The redevelopment of Kinetica to become the new Libraries Australia service, launched in 2006, is another example of Jan's vision that information about library collections should be free to all Australians and those interested in Australia. To make the subscription service free to anyone with access to the Internet required a degree of risk taking. In order to prevent loss of the subscription revenue from participating libraries which essentially funds the operation of the service, great advocacy was needed to convince libraries to maintain their subscriptions in the public interest and support the new business model. There were more than 14 million searches on Libraries Australia to June 2008, showing the relevance of this service.

Jan has provided outstanding leadership to the Australian library sector in a time of major change and challenges relating to the emergence of the internet as a powerful and complex information creation and delivery tool for libraries and other collecting institutions. Jan has raised the profile of libraries and improved services across the sector through a wide range of collaborative and innovative initiatives. Jan has bought the library and other collecting sectors closer together in an effort to provide services at the national level that all Australians can use with ease.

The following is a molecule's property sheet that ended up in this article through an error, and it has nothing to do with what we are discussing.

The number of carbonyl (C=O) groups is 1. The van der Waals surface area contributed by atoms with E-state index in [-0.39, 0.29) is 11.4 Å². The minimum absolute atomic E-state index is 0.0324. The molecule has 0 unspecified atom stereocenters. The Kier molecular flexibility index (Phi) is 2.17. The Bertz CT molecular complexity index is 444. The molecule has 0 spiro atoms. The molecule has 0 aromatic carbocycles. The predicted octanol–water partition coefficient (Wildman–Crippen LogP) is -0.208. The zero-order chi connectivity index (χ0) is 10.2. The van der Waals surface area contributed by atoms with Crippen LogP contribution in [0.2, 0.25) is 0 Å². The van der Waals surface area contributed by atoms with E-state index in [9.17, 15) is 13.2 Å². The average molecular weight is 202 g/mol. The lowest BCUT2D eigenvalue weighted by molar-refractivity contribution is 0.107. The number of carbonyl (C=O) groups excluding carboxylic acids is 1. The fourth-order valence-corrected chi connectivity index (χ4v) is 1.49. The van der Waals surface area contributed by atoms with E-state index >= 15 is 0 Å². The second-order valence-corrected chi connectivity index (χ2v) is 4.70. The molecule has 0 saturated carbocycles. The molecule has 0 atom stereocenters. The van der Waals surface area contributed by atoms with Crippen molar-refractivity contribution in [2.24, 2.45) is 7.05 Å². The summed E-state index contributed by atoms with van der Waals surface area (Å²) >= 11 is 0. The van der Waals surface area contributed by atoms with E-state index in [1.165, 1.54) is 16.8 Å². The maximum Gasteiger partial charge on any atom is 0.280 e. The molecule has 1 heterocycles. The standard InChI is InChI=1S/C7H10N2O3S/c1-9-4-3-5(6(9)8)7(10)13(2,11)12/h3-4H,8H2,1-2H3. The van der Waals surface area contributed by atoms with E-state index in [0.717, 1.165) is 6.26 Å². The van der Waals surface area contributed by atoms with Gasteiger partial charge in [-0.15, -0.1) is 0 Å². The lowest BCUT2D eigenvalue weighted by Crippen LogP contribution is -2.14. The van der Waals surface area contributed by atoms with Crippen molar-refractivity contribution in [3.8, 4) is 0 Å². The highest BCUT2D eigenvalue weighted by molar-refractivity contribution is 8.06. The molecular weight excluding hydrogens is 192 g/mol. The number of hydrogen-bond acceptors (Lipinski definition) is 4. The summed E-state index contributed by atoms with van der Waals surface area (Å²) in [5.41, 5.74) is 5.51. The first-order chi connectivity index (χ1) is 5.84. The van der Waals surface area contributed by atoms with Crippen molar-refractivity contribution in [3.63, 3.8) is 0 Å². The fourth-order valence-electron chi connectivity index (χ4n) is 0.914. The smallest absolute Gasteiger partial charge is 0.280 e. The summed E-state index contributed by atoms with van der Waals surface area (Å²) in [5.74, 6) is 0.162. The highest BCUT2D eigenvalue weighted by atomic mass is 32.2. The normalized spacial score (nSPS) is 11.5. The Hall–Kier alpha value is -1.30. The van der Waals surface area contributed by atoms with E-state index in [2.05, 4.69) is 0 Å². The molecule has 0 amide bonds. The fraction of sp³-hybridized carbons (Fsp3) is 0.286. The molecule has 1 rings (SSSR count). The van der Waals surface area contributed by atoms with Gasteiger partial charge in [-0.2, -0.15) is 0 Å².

With a fine combination of vision, extraordinary personal skills and great commitment, Jan has provided inspiration to all in the Australian library sector. The HCL Anderson Award is ALIA's highest honour, noting outstanding achievement. In conferring this honour to Jan Fullerton, the Association recognises the significant and valuable contribution she has made to the field of library and information sciences. Congratulations Jan.